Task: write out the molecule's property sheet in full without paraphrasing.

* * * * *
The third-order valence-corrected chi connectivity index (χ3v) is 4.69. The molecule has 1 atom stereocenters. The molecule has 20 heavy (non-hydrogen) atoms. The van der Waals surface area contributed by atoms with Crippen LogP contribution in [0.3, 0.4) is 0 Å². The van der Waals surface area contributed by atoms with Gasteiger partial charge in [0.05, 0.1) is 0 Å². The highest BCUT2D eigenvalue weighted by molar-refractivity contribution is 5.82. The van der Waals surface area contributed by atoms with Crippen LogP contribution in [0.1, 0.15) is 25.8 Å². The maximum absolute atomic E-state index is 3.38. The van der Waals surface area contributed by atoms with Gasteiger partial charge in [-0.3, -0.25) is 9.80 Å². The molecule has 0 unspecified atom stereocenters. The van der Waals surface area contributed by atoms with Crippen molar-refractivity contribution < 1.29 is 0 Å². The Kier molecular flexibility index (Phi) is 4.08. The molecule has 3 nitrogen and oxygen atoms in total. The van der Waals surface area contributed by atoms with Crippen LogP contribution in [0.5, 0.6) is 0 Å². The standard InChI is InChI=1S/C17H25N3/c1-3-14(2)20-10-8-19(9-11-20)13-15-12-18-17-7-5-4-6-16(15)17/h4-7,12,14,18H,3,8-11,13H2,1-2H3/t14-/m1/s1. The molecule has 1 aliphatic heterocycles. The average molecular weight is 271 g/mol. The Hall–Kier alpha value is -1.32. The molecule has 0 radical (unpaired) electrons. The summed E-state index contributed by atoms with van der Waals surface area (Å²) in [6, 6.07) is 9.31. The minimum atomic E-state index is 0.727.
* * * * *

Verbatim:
The third-order valence-corrected chi connectivity index (χ3v) is 4.69. The molecule has 1 atom stereocenters. The molecule has 20 heavy (non-hydrogen) atoms. The van der Waals surface area contributed by atoms with Crippen LogP contribution in [0.3, 0.4) is 0 Å². The van der Waals surface area contributed by atoms with Gasteiger partial charge in [0.05, 0.1) is 0 Å². The highest BCUT2D eigenvalue weighted by molar-refractivity contribution is 5.82. The van der Waals surface area contributed by atoms with Crippen LogP contribution in [0.1, 0.15) is 25.8 Å². The maximum absolute atomic E-state index is 3.38. The van der Waals surface area contributed by atoms with Gasteiger partial charge in [-0.3, -0.25) is 9.80 Å². The molecule has 0 unspecified atom stereocenters. The van der Waals surface area contributed by atoms with Crippen molar-refractivity contribution < 1.29 is 0 Å². The Kier molecular flexibility index (Phi) is 4.08. The molecule has 3 nitrogen and oxygen atoms in total. The van der Waals surface area contributed by atoms with Crippen LogP contribution in [0.5, 0.6) is 0 Å². The standard InChI is InChI=1S/C17H25N3/c1-3-14(2)20-10-8-19(9-11-20)13-15-12-18-17-7-5-4-6-16(15)17/h4-7,12,14,18H,3,8-11,13H2,1-2H3/t14-/m1/s1. The molecule has 1 aliphatic heterocycles. The average molecular weight is 271 g/mol. The Hall–Kier alpha value is -1.32. The molecule has 0 radical (unpaired) electrons. The summed E-state index contributed by atoms with van der Waals surface area (Å²) in [6, 6.07) is 9.31. The minimum atomic E-state index is 0.727.